Use a hole saw or a jigsaw to cut out the hole.
The desk is 2.5in thick overall. I did a test fit and the bottom cover prevented the drink holder from sitting all the way down. To fix this I routed out that area to remove the needed material for the drink holder to sit properly.
As I stated in the video. It’s best to route this section for the wireless charger prior to attaching the frame. It was a challenge but I did manage to work in the tight area. I had to remove a lot of material to get the wireless charging to work. By the time I got done, it was about a 1/4” of material left. My suggestion is to test this while you are still building make sure it works well.
The one I used in the video had a transformer that plugged into the outlet. I later swapped it for one with a USB port. This way I can have one available outlet.
Before moving on I sanded everything. This includes the back panel, desk and the cover to the bottom of the desk. I sanded with 120grit, then 220 grit followed by 400 grit.
Working with contact paper was a new experience for me. So I did the best I could. I think it came out quite nice. For the back panel, I used a black contact paper. For the desk, I used a marble contact paper.
Laying out the paper was quite simple. Try lining it up the way you want it to be. Then, start from one end and layout the contact paper. Once you removed the backing paper and lay out the contact paper, take a smoothing tool and push from the center out to the edge. Do this from one side to the other, doing this should push out any air bubbles.
The corners were the fun part. After trying various techniques I found that it worked out better if I just cut a triangle at each corner. For the corners, I wrapped and overlapped as shown in the photo.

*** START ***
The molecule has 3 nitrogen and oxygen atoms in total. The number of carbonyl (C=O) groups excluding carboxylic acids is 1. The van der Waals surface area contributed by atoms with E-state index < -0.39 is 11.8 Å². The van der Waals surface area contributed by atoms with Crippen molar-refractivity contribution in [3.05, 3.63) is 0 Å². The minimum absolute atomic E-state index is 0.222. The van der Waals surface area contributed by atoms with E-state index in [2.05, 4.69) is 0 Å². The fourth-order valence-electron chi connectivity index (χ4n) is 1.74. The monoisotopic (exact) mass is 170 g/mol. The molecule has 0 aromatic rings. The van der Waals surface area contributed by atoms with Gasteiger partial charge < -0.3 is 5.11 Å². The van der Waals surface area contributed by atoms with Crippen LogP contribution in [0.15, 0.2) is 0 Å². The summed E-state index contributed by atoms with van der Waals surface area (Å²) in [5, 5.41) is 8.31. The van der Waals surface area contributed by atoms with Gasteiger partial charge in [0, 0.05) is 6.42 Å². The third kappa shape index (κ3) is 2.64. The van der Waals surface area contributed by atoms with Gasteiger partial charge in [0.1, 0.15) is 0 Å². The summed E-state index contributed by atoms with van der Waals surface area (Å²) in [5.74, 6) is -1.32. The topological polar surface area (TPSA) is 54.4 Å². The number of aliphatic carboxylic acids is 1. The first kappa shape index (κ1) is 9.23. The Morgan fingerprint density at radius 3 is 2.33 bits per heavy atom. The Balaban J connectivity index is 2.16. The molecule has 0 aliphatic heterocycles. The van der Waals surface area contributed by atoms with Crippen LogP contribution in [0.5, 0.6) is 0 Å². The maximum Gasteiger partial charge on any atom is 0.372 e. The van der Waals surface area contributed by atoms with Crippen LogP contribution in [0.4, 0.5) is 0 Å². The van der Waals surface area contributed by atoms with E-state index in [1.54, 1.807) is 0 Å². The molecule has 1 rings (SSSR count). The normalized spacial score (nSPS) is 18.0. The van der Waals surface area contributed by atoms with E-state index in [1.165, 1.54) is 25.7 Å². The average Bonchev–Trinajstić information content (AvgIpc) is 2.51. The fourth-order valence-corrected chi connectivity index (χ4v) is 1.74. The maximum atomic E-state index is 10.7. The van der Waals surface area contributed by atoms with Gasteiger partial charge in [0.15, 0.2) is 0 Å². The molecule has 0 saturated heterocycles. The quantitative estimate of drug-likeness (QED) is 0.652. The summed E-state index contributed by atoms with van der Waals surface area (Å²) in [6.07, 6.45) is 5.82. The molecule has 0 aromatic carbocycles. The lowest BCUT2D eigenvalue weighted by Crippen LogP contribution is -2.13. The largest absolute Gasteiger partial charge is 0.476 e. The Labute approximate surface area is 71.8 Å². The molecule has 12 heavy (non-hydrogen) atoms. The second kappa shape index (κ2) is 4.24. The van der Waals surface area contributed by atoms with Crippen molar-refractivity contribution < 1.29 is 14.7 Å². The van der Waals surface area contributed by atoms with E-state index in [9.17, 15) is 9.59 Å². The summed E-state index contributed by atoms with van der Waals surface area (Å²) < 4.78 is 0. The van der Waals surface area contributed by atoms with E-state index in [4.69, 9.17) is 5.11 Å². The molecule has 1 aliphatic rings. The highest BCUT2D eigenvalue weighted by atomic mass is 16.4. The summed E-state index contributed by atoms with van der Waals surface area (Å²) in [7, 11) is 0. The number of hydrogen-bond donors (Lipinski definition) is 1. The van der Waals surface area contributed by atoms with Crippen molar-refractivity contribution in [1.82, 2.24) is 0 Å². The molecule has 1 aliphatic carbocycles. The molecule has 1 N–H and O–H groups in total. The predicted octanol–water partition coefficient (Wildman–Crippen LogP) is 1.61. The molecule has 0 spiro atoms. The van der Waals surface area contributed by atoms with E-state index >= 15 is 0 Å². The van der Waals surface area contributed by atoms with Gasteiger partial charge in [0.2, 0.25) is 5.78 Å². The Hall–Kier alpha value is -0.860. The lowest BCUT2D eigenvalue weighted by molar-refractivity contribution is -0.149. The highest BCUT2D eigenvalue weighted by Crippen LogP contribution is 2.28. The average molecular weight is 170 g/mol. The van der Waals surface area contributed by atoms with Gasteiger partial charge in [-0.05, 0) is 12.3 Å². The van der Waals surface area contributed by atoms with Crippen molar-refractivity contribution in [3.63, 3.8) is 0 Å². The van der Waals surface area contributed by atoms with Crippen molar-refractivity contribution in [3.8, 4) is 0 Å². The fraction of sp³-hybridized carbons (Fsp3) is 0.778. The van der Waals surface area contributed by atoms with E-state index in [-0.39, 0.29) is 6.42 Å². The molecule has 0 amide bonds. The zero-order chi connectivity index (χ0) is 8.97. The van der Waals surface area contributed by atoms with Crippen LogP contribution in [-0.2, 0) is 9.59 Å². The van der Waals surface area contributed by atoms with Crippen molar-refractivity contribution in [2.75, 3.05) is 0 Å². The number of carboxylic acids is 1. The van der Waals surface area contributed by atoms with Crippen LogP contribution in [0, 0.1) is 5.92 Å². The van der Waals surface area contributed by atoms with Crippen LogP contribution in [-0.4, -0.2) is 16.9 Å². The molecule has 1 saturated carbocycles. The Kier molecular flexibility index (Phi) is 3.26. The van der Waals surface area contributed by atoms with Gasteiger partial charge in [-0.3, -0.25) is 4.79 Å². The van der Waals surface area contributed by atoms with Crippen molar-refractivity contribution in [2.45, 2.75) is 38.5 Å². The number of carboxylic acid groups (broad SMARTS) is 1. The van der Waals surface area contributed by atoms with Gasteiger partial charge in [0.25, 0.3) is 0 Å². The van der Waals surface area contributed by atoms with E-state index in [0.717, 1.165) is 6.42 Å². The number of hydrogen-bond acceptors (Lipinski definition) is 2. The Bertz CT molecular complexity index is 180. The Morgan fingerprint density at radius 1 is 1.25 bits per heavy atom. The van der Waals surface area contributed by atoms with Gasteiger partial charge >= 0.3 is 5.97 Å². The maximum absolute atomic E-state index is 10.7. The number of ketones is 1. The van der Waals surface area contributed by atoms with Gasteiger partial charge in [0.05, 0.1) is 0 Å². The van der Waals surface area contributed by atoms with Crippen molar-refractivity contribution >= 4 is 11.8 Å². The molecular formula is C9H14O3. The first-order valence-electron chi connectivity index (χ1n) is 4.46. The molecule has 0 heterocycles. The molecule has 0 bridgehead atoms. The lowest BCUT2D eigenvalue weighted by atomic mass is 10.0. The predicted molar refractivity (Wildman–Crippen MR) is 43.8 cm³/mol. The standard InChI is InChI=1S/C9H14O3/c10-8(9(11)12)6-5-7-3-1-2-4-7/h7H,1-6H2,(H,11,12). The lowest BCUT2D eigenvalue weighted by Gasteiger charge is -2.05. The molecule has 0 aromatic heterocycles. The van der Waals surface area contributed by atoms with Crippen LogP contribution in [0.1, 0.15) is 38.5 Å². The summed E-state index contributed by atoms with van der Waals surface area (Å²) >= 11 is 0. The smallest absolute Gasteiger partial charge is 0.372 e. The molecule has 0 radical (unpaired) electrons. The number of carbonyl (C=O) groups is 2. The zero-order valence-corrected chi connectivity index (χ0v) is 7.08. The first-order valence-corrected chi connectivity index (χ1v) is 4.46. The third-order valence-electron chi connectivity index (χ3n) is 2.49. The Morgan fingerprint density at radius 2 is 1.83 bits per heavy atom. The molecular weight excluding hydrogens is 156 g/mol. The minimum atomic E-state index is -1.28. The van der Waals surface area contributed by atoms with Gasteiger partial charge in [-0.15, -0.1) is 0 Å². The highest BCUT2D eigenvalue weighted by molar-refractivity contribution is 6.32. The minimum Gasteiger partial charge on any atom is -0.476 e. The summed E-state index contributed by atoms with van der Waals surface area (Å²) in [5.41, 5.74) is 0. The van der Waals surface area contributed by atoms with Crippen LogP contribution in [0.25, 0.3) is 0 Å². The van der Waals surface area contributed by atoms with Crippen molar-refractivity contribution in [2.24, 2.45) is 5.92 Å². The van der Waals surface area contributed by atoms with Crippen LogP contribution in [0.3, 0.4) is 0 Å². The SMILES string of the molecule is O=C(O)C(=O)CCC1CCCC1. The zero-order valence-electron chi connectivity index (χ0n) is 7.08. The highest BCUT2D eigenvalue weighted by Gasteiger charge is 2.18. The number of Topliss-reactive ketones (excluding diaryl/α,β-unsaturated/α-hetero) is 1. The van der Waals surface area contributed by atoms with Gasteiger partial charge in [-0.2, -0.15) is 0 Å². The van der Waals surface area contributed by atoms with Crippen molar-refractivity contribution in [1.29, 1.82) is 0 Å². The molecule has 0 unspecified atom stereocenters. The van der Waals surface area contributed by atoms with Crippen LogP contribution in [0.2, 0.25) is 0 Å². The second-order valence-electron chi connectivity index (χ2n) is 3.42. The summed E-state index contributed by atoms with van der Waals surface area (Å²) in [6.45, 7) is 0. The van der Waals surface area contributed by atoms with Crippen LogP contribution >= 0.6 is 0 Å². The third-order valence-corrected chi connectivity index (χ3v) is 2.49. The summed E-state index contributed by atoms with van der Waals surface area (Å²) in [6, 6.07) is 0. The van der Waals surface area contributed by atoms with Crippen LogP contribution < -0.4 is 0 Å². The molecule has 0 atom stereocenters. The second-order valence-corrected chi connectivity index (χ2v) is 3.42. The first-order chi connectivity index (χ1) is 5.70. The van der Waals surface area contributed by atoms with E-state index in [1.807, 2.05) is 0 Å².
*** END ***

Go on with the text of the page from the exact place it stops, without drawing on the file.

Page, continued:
I drilled out 6 mounting holes in the bottom cover. I then countersink the holes so the screw heads can sit flushed.
Then, I painted the bottom cover and the back of the panel black.
The LED on the back panel needs to come out the top of the desk and into the outlet USB port. I drilled out a hole near the outlet for a desk grommet. At this point, the grommet can be installed along with the outlet
The LED strip I’m using is USB powered, that being said there are some limitations. The biggest drawback is these come in a fixed length. So instead of wrapping the entire panel, it stopped at the bottom near the ends. The USB powered ones are quite simple to use. They are 5 volts and the power harness has a tiny controller built-in so it’s very convenient. The main reason for this one is it’s USB and this will eliminate the need for the power block.
I attached the French cleat to the back panel. Make sure the direction of the mitered edged is in the right position (as shown).
Right below the hole for the power cord to pass through, remove some of the material. This will allow the French cleat system to sit flat and not pinch the wires.
Finally, attach the back panel to the desk using the ¼’’ bolts.
Drill a couple of holes in the frame to pass the power cable from the grommet hole to the wireless charger.
I added a couple of brackets in the corner of the frame for added strength.
There is a lot to appreciate about this desk. Not only is it cool but it’s fun. I think it’s perfect for teens or anyone looking for a place to get some work done in style.
All there is left to do is plug it in, and enjoy. Add some awesome artwork to your wall from my friends at Displate. Use my Promo code DIY20 for 20% off everything. https://displate.com/?art=5b8c83f5e0050